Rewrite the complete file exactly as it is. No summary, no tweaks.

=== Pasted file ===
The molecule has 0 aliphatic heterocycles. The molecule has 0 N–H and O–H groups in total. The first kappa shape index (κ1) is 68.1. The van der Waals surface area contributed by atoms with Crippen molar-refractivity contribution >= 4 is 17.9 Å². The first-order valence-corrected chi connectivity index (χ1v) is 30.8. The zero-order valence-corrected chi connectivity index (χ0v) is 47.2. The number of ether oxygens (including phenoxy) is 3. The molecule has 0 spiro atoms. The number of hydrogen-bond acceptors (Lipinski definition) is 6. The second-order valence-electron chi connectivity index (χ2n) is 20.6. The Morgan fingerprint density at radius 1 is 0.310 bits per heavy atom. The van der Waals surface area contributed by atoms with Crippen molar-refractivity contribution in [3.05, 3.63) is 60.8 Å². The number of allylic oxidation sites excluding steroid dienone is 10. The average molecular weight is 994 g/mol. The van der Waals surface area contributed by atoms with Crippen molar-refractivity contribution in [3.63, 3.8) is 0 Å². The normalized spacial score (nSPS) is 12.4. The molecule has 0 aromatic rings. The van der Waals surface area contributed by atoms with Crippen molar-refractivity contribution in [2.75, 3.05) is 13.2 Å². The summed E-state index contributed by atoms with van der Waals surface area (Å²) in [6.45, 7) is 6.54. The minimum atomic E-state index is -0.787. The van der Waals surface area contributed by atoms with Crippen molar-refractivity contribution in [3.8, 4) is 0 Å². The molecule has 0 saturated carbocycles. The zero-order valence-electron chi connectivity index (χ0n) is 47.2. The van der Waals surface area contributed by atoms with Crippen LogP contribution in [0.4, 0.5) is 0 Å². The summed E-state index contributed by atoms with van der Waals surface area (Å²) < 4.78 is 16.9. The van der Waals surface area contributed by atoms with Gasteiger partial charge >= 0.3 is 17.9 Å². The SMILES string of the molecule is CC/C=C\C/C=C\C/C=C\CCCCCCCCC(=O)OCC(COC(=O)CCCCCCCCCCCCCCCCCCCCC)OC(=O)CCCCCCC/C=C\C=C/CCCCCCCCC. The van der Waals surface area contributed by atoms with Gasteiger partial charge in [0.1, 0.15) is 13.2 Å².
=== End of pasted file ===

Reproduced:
The molecule has 0 aliphatic heterocycles. The molecule has 0 N–H and O–H groups in total. The first kappa shape index (κ1) is 68.1. The van der Waals surface area contributed by atoms with Crippen molar-refractivity contribution >= 4 is 17.9 Å². The first-order valence-corrected chi connectivity index (χ1v) is 30.8. The zero-order valence-corrected chi connectivity index (χ0v) is 47.2. The number of ether oxygens (including phenoxy) is 3. The molecule has 0 spiro atoms. The number of hydrogen-bond acceptors (Lipinski definition) is 6. The second-order valence-electron chi connectivity index (χ2n) is 20.6. The Morgan fingerprint density at radius 1 is 0.310 bits per heavy atom. The van der Waals surface area contributed by atoms with Crippen molar-refractivity contribution in [3.05, 3.63) is 60.8 Å². The number of allylic oxidation sites excluding steroid dienone is 10. The average molecular weight is 994 g/mol. The van der Waals surface area contributed by atoms with Crippen molar-refractivity contribution in [3.63, 3.8) is 0 Å². The normalized spacial score (nSPS) is 12.4. The molecule has 0 aromatic rings. The van der Waals surface area contributed by atoms with Crippen molar-refractivity contribution in [2.75, 3.05) is 13.2 Å². The summed E-state index contributed by atoms with van der Waals surface area (Å²) in [6.45, 7) is 6.54. The minimum atomic E-state index is -0.787. The van der Waals surface area contributed by atoms with Crippen molar-refractivity contribution in [3.8, 4) is 0 Å². The molecule has 0 saturated carbocycles. The zero-order valence-electron chi connectivity index (χ0n) is 47.2. The van der Waals surface area contributed by atoms with Crippen LogP contribution in [0.4, 0.5) is 0 Å². The summed E-state index contributed by atoms with van der Waals surface area (Å²) < 4.78 is 16.9. The van der Waals surface area contributed by atoms with Gasteiger partial charge >= 0.3 is 17.9 Å². The SMILES string of the molecule is CC/C=C\C/C=C\C/C=C\CCCCCCCCC(=O)OCC(COC(=O)CCCCCCCCCCCCCCCCCCCCC)OC(=O)CCCCCCC/C=C\C=C/CCCCCCCCC. The van der Waals surface area contributed by atoms with Gasteiger partial charge in [0.1, 0.15) is 13.2 Å².